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Lesson 10 Updating Views and Security
Objective Understand how permissions affect your ability to use views.

Updating Views and Security Permissions

SQL Security Views
Another aspect of views is security. In many database systems, you can set up views so they have specific security levels:
  1. read-only,
  2. write-only, and
  3. fully updateable.

You do not establish this security when you create the view. Rather, once the view is created, the database administrator can apply the permissions you need. It is beyond the scope of this course to explain how to establish security for the various database engines, but it is important you understand that it is possible. You may want to check with your database administrator to see what the policies are for accessing your systems.

More on Views

The SQL equivalent of an external schema is provided by the ability to declare views. Suppose a user needs information only about the names and employee numbers of employees in room_no 'R4'. A view could be defined which picks out just the required data.
CREATE VIEW roomR4staff
AS SELECT emp_name, emp_no
FROM employee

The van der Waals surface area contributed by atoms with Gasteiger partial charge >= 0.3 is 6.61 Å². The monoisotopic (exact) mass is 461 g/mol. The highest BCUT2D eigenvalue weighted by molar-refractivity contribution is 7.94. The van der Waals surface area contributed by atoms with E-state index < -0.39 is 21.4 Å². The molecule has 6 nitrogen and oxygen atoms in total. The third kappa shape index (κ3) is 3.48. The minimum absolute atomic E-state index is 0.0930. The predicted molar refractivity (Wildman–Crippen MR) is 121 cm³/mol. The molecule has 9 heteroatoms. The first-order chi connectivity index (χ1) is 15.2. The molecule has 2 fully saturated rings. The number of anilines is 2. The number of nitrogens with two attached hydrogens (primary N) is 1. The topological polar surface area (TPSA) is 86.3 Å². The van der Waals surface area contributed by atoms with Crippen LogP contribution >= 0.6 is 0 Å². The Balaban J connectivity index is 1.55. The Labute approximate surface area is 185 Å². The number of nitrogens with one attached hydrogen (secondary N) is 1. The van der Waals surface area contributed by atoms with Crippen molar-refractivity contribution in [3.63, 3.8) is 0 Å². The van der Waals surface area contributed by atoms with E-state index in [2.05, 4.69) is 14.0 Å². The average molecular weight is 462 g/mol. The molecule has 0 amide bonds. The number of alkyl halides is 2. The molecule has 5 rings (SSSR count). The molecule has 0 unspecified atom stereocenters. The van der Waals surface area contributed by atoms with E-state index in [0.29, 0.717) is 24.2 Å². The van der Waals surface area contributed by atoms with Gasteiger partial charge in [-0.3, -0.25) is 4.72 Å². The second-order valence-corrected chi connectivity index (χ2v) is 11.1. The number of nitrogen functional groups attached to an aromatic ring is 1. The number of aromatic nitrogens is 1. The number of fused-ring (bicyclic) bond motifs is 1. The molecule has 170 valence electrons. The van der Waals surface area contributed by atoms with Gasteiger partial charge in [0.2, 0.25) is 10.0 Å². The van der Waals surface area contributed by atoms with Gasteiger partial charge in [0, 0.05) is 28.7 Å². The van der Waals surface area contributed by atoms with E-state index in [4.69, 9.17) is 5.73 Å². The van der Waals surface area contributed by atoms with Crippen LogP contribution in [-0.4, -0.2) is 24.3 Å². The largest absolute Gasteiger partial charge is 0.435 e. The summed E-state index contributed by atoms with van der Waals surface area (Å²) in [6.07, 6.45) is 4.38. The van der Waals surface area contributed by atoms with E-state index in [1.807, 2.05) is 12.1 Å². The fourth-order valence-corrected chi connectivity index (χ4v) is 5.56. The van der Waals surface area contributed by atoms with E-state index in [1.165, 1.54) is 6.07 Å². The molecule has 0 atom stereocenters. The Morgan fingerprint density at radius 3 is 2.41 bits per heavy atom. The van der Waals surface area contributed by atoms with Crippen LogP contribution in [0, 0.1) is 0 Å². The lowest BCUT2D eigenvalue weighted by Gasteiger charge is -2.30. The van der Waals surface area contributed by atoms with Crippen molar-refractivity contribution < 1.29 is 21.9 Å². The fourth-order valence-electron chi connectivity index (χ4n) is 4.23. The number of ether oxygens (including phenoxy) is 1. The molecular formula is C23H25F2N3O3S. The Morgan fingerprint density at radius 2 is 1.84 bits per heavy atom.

WHERE room_no = 'R4'

View of a Table

The view definition's FROM clause may refer to base table(s) and/or view(s), so it is possible to have, for example, a view of a view. A view does not physically exist as stored data. Use of a view simplifies data manipulation and improves security. For example, the query on the base table:
SELECT emp_name, emp_no
FROM employee
WHERE room_no = 'R4' AND emp_name = 'Smith'

is simplified when querying the view to:
SELECT emp_name, emp_no
FROM roomR4staff
WHERE emp_name = 'Smith'

SELECT * FROM roomR4staff 
WHERE emp_name = 'Smith'

The database management system translates the query on the view into an equivalent query on the base table.
Column(s) may be given different names in a view to those used in the base table(s). For example, in a view of the telephone table, room_no and extension could be renamed office_no and tel_no, respectively:
CREATE VIEW phone_location (office_no, tel_no)
AS SELECT room_no, extension
FROM telephone

Database Engine

The database engine you choose will drive your options as they relate to security. With Access, for example, you have limited capabilities to control who can access a stored query. You will need to set up users, assign overall rights, and let those rights drive the use of the stored queries.
With engines such as Oracle and SQL Server, you can assign rights to specific views for specific people. This gives you great flexibility with determining who can query which tables in the system and what information they are allowed to see.
What do you do if you can not update a view? There are several reasons this might be the case.
First, make sure you have included unique keys for each table referenced in your view. Remember, if the database engine can not specifically determine which row you are trying to update, it will not allow the update to happen.
Next, check the security for your account on both the view and your access to the underlying tables. If you have created a view that is trying to access tables for which you have no permissions, your view will not work.